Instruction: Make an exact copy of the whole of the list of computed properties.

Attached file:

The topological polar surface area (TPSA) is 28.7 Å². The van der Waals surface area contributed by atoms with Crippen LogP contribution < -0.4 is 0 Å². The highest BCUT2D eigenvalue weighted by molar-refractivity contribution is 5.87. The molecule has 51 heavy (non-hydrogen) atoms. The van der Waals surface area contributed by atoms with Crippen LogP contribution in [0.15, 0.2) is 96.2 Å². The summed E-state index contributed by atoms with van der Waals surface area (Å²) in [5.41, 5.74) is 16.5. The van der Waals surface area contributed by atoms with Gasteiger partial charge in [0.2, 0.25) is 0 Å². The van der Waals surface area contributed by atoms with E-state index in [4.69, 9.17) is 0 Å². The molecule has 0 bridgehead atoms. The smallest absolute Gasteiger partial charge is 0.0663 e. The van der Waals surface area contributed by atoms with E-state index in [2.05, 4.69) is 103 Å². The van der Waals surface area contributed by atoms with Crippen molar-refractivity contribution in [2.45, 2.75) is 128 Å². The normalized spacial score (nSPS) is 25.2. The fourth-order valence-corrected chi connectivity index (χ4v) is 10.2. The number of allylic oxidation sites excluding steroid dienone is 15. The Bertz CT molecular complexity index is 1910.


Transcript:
The topological polar surface area (TPSA) is 28.7 Å². The van der Waals surface area contributed by atoms with Crippen LogP contribution < -0.4 is 0 Å². The highest BCUT2D eigenvalue weighted by molar-refractivity contribution is 5.87. The molecule has 51 heavy (non-hydrogen) atoms. The van der Waals surface area contributed by atoms with Crippen LogP contribution in [0.15, 0.2) is 96.2 Å². The summed E-state index contributed by atoms with van der Waals surface area (Å²) in [5.41, 5.74) is 16.5. The van der Waals surface area contributed by atoms with Gasteiger partial charge in [0.2, 0.25) is 0 Å². The van der Waals surface area contributed by atoms with E-state index in [4.69, 9.17) is 0 Å². The molecule has 0 bridgehead atoms. The smallest absolute Gasteiger partial charge is 0.0663 e. The van der Waals surface area contributed by atoms with E-state index in [2.05, 4.69) is 103 Å². The van der Waals surface area contributed by atoms with Crippen molar-refractivity contribution in [2.45, 2.75) is 128 Å². The normalized spacial score (nSPS) is 25.2. The fourth-order valence-corrected chi connectivity index (χ4v) is 10.2. The number of allylic oxidation sites excluding steroid dienone is 15. The Bertz CT molecular complexity index is 1910.